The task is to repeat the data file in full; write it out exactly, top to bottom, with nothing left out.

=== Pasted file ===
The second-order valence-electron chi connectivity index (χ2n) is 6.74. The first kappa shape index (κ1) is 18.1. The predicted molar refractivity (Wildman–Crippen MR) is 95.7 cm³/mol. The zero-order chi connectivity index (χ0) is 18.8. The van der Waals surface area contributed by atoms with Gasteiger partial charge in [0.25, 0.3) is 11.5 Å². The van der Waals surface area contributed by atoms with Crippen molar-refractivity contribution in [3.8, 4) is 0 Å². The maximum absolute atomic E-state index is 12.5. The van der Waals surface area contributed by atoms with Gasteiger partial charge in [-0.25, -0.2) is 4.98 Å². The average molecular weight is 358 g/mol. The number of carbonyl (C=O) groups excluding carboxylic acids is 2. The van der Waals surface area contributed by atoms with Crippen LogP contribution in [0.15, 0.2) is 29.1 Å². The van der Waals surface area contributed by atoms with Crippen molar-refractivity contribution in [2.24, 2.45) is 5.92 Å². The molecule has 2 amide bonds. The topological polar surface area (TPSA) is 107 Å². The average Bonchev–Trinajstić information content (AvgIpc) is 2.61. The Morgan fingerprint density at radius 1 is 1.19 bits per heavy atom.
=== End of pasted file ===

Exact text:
The second-order valence-electron chi connectivity index (χ2n) is 6.74. The first kappa shape index (κ1) is 18.1. The predicted molar refractivity (Wildman–Crippen MR) is 95.7 cm³/mol. The zero-order chi connectivity index (χ0) is 18.8. The van der Waals surface area contributed by atoms with Gasteiger partial charge in [0.25, 0.3) is 11.5 Å². The van der Waals surface area contributed by atoms with Crippen molar-refractivity contribution in [3.8, 4) is 0 Å². The maximum absolute atomic E-state index is 12.5. The van der Waals surface area contributed by atoms with Gasteiger partial charge in [-0.25, -0.2) is 4.98 Å². The average molecular weight is 358 g/mol. The number of carbonyl (C=O) groups excluding carboxylic acids is 2. The van der Waals surface area contributed by atoms with Crippen LogP contribution in [0.15, 0.2) is 29.1 Å². The van der Waals surface area contributed by atoms with Crippen molar-refractivity contribution in [2.24, 2.45) is 5.92 Å². The molecule has 2 amide bonds. The topological polar surface area (TPSA) is 107 Å². The average Bonchev–Trinajstić information content (AvgIpc) is 2.61. The Morgan fingerprint density at radius 1 is 1.19 bits per heavy atom.